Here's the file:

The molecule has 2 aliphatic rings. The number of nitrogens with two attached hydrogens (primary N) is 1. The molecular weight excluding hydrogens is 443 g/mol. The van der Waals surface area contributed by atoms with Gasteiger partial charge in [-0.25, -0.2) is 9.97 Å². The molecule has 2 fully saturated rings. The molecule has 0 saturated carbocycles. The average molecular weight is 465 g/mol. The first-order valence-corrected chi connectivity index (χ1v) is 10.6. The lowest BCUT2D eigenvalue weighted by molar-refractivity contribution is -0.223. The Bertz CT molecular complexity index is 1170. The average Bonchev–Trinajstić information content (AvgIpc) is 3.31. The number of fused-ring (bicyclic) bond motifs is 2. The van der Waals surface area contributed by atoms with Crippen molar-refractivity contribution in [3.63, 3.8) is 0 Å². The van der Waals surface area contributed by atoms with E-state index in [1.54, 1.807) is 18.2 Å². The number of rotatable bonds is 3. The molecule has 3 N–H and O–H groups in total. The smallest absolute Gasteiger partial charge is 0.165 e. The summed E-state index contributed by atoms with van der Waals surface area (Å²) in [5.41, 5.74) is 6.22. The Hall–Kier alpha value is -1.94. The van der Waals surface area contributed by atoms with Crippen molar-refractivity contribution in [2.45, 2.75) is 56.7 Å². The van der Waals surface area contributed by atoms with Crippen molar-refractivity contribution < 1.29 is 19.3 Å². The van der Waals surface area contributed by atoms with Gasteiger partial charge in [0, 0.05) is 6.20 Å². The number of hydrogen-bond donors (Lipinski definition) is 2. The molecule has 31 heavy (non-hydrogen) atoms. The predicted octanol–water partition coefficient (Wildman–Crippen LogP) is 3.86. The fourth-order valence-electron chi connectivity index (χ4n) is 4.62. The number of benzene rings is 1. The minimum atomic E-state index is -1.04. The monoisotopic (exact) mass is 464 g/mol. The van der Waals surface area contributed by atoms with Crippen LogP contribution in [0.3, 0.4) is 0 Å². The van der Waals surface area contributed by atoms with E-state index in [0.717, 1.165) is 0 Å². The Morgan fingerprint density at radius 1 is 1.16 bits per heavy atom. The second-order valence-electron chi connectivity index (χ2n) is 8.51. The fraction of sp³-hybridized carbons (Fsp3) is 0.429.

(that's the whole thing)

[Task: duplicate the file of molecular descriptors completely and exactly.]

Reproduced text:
The molecule has 2 aliphatic rings. The number of nitrogens with two attached hydrogens (primary N) is 1. The molecular weight excluding hydrogens is 443 g/mol. The van der Waals surface area contributed by atoms with Gasteiger partial charge in [-0.25, -0.2) is 9.97 Å². The molecule has 2 fully saturated rings. The molecule has 0 saturated carbocycles. The average molecular weight is 465 g/mol. The first-order valence-corrected chi connectivity index (χ1v) is 10.6. The lowest BCUT2D eigenvalue weighted by molar-refractivity contribution is -0.223. The Bertz CT molecular complexity index is 1170. The average Bonchev–Trinajstić information content (AvgIpc) is 3.31. The number of fused-ring (bicyclic) bond motifs is 2. The van der Waals surface area contributed by atoms with Crippen molar-refractivity contribution in [3.63, 3.8) is 0 Å². The van der Waals surface area contributed by atoms with E-state index in [1.54, 1.807) is 18.2 Å². The number of rotatable bonds is 3. The molecule has 3 N–H and O–H groups in total. The smallest absolute Gasteiger partial charge is 0.165 e. The summed E-state index contributed by atoms with van der Waals surface area (Å²) in [5.41, 5.74) is 6.22. The Hall–Kier alpha value is -1.94. The van der Waals surface area contributed by atoms with Crippen molar-refractivity contribution in [2.45, 2.75) is 56.7 Å². The van der Waals surface area contributed by atoms with Crippen molar-refractivity contribution < 1.29 is 19.3 Å². The van der Waals surface area contributed by atoms with Gasteiger partial charge in [0, 0.05) is 6.20 Å². The number of hydrogen-bond donors (Lipinski definition) is 2. The molecule has 31 heavy (non-hydrogen) atoms. The predicted octanol–water partition coefficient (Wildman–Crippen LogP) is 3.86. The fourth-order valence-electron chi connectivity index (χ4n) is 4.62. The number of benzene rings is 1. The minimum atomic E-state index is -1.04. The monoisotopic (exact) mass is 464 g/mol. The van der Waals surface area contributed by atoms with Crippen LogP contribution in [0.3, 0.4) is 0 Å². The van der Waals surface area contributed by atoms with E-state index in [0.717, 1.165) is 0 Å². The Morgan fingerprint density at radius 1 is 1.16 bits per heavy atom. The second-order valence-electron chi connectivity index (χ2n) is 8.51. The fraction of sp³-hybridized carbons (Fsp3) is 0.429.